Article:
Being an Investigative Sleuth: Finding Andrew Johnson and Henry Kay Henrion
Whilst cataloguing and numbering the Point of Sale collection, I’ve come across many interesting things: symbols used as illustrators’ signatures, famous actresses and photographers collaborating with Clarks, plus angry starfish and dancing crocodiles.
The angry starfish and dancing crocodiles we’ll come to another time, but the fun part of not knowing too much about graphic designers, illustrators, and artists from the 1910s to the 1950s, is the research I get to do to find out more about them. It’s important to understand these collaborators holistically to contextualise their relationship with Clarks. This can help us to try and work out how the Company made decisions about working with these designers, illustrators and artists.
So I had to take off my Documentation Beret and pop on my Detective’s Fedora, which has gotten more use whilst working here, and do a little investigating. Unfortunately with Google and Wikipedia being so easily accessible and increasingly accurate, there are sometimes very few opportunities to do a bit of proper sleuthing, so I was quite excited when I came across Andrew Johnson and Henry Kay Henrion.
Before you ask, no, the 17th President of the United States wasn’t an avid sketcher of people wearing shoes and shoes in general, not to my knowledge anyway! Aside from the former President, and a more contemporary illustrator, Google couldn’t really help with a simple search. I had to try numerous things such as ‘Andrew Johnson artist 1935’ – 1935 being a date from some of his artwork in the ‘Point of Sale’ collection. With a little bit of thinking outside the box, I got a few hits. Nothing straightforward mind you, but then that wouldn’t be fun. The artist didn’t have a Wiki page or a dedicated website, but there were hints of this elusive Andrew Johnson, and I was ecstatic when I came across a few images of what could only be his work from the Science Museum Group.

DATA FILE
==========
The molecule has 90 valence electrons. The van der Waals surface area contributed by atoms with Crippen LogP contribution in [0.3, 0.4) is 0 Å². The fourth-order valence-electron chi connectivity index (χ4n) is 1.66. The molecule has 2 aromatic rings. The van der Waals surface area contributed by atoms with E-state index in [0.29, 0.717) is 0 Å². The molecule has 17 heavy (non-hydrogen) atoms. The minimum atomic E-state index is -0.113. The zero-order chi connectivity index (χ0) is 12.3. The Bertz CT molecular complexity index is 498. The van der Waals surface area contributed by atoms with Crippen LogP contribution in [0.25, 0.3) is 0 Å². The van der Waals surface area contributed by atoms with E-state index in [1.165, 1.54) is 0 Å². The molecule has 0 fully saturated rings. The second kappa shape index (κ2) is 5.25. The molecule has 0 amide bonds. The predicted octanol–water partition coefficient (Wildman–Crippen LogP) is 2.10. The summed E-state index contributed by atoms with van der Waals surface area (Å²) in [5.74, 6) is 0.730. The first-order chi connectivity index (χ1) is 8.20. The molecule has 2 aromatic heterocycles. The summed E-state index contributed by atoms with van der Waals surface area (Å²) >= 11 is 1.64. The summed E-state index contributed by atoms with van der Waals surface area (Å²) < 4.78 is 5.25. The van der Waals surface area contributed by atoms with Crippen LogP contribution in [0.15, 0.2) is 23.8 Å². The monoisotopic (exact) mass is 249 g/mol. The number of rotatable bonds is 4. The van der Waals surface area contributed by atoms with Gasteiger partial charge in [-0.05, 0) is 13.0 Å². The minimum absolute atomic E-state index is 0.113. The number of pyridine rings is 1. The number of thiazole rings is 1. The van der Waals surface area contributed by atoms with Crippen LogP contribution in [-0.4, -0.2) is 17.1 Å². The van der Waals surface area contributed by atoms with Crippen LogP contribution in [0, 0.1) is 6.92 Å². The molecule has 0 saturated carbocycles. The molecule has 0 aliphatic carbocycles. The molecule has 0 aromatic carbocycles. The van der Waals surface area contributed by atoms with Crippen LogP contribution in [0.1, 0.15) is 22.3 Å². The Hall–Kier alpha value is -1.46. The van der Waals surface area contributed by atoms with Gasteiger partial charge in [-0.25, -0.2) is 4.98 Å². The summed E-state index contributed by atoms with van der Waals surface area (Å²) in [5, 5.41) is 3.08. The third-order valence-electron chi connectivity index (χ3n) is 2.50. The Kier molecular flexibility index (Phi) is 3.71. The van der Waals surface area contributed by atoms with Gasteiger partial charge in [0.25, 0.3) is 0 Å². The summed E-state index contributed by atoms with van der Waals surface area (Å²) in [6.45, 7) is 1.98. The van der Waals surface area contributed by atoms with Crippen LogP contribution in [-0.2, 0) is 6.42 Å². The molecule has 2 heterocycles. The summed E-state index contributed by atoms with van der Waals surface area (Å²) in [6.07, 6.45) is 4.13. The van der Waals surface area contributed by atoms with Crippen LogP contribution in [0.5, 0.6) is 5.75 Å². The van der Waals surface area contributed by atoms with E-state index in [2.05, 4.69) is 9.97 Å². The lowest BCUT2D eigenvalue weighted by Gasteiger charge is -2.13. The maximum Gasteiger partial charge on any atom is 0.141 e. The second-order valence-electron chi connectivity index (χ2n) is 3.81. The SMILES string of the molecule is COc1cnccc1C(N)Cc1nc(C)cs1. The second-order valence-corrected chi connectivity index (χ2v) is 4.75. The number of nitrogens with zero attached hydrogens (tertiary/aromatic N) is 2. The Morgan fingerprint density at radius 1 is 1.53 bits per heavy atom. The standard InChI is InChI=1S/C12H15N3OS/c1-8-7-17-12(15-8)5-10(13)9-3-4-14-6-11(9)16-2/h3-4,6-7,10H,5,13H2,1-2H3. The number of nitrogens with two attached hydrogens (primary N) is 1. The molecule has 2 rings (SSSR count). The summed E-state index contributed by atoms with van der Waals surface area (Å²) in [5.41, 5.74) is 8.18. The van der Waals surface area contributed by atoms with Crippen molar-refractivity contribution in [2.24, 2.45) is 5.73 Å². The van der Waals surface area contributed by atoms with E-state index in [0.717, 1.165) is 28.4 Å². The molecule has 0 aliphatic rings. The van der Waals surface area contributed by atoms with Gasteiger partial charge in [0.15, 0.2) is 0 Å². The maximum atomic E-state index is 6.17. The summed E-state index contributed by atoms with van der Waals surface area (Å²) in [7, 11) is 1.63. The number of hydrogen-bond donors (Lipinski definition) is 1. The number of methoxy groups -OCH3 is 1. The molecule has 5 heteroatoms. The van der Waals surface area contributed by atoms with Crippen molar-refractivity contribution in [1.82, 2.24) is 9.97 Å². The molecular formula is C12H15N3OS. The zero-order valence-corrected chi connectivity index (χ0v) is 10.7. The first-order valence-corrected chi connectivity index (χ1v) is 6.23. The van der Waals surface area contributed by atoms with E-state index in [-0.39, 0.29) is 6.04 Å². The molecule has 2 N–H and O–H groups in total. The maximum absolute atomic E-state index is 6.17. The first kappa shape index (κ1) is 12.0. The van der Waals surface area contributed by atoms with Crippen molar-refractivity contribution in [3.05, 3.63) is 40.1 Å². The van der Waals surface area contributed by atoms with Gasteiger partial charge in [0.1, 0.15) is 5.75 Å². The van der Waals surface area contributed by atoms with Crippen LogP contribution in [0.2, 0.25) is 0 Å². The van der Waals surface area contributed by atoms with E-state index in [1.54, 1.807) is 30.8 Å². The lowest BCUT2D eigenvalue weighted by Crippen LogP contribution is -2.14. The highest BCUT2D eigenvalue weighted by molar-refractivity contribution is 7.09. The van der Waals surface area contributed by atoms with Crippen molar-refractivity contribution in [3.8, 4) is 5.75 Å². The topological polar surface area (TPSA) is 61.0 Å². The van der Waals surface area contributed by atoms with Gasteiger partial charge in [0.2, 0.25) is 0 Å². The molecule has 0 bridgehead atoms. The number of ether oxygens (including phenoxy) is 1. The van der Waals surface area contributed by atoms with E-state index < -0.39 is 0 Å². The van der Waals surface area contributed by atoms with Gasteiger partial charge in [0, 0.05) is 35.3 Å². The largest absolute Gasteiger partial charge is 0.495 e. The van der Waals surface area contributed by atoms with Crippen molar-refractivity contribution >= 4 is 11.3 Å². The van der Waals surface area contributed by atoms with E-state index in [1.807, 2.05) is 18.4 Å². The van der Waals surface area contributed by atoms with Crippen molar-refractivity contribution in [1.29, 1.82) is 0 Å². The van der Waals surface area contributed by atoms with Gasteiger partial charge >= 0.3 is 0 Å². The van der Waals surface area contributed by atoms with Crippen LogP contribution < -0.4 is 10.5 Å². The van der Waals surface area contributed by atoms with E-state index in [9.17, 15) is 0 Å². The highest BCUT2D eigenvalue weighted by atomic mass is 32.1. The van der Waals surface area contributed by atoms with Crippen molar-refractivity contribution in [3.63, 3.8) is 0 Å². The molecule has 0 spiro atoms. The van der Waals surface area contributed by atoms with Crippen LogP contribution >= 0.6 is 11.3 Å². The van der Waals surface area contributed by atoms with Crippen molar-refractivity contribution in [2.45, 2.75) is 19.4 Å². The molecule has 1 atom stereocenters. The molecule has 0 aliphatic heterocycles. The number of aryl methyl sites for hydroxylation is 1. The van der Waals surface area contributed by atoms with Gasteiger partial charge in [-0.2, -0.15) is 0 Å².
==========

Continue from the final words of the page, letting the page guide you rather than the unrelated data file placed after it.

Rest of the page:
Noticing that the majority of images came from the National Railway Museum, England, I got in touch with them straight away to see if they had any information about Andrew Johnson. I had very little to add to his biographical record on the collections database – nothing except his name and the years he worked for Clarks. I was really hoping that I would get some, or any, information.
I was lucky enough to have the aid of Joe Lane, one of the ‘Search Engine Assistants’. He was extremely thorough with his research of Andrew Johnson and was more than willing to share what information they had plus anything he uncovered whilst investigating my enquiry. When I viewed the images from the NRM collection next to our own, it was immediately possible to detect the pattern of development in Johnson’s style.
Born in Portsmouth, he began life as Arthur Polkinghorne Johnson, the youngest of four children to Charles Johnson, a painter and decorator, and his Cornish-born wife Ada.
Johnson trained at the Central School of Art and Design in London (now known as Central Saint Martins College of Arts and Design). A British commercial artist, whose designs often had a historic theme, he mostly worked throughout the 1920s and 1930s when he was commissioned by the London and North Eastern Railway Company to produce posters. Amongst his posters for LNER were fine examples promoting Scarborough and North Berwick. His advertisements for Hudson’s soaps in 1924 show steam railways and a Victorian cricket match.